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Turning a basic Elipse

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Blog entry by peteg posted 10-23-2011 05:18 AM 1803 reads 5 times favorited 17 comments Add to Favorites Watch

I thought that the method used for the Textured Elipse I posted recently may be of interest to some of the “new to turning” folk, it is realy quite a simple process but accuracy with setting it up in the lathe is esssential if you want to achieve a nice clean glue up at the finish.
This is a very rough sketch showing the 3 pieces of stock used, the centre piece of course is a scraficial block, the glued edges must be true & dead flat or you will have gaps in the joint later.


this is the block set up & part turned ready to hollow out


I normall start the hollow with a forstner bit but you can get straight into it with a hollower


Hollowing out

this is the turn piece before splitting away the “carrier” block, split htis with a sharp knife & clean up the paper remnants from the edges ready to glue up the two halves

glueing up , take care to line up the edges
basically that is it,

This is the gear I used for the texturing on the one posted (not this one) but you can use whatever you have on hand, this pastes dries in about 15 mins and is easily reshaped & painted to your liking,
Any comments or question welcame, thanks for the look

-- Pete G: If you always do what you always did you'll always get what you always got



17 comments so far

View Bob Collins's profile

Bob Collins

1554 posts in 2349 days


#1 posted 10-23-2011 08:55 AM

Thanks for that lot Pete,I thought it was joined but your gluing was to good to see. Have never thought of using paste so I am in the “new to REAL turning” group. Between your’s and Sam’s work there is so little I know.
Haven’t got the rugby results but hope your guys do well, one day you will get the Betisloe Cup back.

-- Bob C, Australia. I love sharing as long as it is not my tools

View peteg's profile

peteg

2904 posts in 1488 days


#2 posted 10-23-2011 09:07 AM

Hey Bob, new to REAL turning, YER RIGHT, “B”... y Aussies…... do you think I haven’t seen your earlier work on AAW, pull the other one Bob, ::: )))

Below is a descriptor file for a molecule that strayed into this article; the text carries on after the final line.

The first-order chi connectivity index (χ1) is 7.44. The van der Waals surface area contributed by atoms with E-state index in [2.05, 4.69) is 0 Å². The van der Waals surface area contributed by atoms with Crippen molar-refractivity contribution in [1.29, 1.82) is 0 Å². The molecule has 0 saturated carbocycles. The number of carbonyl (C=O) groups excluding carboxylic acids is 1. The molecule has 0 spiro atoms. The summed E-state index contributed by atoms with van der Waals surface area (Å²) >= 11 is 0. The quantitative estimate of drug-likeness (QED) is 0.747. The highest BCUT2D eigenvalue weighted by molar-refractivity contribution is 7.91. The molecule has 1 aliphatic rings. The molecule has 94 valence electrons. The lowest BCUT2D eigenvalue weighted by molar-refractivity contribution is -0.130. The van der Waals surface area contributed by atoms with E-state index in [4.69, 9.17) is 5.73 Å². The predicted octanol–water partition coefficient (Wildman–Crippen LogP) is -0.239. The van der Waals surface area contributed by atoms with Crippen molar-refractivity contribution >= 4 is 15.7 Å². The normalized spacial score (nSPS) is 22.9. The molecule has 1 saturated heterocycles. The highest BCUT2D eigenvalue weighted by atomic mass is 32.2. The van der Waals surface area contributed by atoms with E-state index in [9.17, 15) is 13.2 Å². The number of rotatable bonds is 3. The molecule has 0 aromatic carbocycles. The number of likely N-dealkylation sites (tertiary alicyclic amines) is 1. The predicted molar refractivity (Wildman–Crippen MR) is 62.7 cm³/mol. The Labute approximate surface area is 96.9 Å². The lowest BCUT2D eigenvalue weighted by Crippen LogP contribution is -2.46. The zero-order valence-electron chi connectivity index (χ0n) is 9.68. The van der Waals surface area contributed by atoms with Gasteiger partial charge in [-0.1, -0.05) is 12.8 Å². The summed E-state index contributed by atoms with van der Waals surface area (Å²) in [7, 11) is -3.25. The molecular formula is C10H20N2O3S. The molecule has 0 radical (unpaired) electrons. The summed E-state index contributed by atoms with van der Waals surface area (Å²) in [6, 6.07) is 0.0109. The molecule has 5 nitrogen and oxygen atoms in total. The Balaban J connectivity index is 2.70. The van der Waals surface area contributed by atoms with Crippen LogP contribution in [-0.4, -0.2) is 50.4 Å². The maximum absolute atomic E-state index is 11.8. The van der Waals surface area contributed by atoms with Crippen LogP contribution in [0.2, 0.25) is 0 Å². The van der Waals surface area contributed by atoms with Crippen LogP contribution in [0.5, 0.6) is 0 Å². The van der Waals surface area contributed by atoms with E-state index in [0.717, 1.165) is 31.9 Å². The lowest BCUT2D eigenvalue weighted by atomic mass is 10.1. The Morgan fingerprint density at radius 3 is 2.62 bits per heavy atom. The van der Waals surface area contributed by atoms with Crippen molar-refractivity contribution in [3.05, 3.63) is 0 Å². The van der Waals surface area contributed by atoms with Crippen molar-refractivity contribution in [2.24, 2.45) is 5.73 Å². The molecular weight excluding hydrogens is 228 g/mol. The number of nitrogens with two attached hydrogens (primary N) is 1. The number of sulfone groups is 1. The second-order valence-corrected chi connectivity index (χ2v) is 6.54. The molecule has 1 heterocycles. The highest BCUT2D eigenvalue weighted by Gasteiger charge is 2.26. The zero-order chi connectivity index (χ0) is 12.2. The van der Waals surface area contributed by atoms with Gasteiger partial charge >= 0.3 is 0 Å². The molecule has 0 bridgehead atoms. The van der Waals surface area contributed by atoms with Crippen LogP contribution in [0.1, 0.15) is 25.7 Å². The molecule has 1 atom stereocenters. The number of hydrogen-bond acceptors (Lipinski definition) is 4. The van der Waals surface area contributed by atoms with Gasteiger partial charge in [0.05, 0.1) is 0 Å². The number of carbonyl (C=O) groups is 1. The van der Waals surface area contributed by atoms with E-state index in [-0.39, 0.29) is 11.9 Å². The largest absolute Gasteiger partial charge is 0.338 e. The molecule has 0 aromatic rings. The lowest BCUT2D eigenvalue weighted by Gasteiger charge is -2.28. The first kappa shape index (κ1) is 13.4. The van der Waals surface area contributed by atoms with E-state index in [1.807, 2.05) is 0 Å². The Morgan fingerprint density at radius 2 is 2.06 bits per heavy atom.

(You do have to get the initial join up spot on, or it will show)
BTW.. is there another cup as well we have to get LOL
good on ya Mate

Hows the post op ? hope alls doin OK cheers Pete

-- Pete G: If you always do what you always did you'll always get what you always got

View Bob Collins's profile

Bob Collins

1554 posts in 2349 days


#3 posted 10-23-2011 12:44 PM

Hard fought game, nice to see your team won. Did I spell that cup wrong?
Post op going well, got rid of the crutches, a couple more weeks therapy. Have a couple of projects underway and then must try the eclipse. Did you see Sam’s blog on doing his ringed vases? Another one to try.
Won an award at a craft show in Melbourne for one of my turned, carved and pierced projects, pick it up on 25th Nov. Enjoy the rugby celebrations Pete. Cheers Bob.

-- Bob C, Australia. I love sharing as long as it is not my tools

View SPalm's profile

SPalm

4826 posts in 2547 days


#4 posted 10-23-2011 01:11 PM

Very nice Pete.

‘Dead flat’ and ‘Dead center’ – I guess those are some kind of metric measurements.

I knew about turning with paper glued between layers, but never thought about vertically in a vase. Neat. New to me.

Thanks for the info,
Steve

-- -- I'm no rocket surgeon

View Loucarb's profile

Loucarb

2388 posts in 2111 days


#5 posted 10-23-2011 01:14 PM

Thanks for sharing Pete. I’m going to have to give this a try.

View vipond33's profile

vipond33

1405 posts in 1163 days


#6 posted 10-23-2011 02:12 PM

Of course, now I see. I’ve done split turnings before but only for shallow posts on a cabinet face in reproduction work.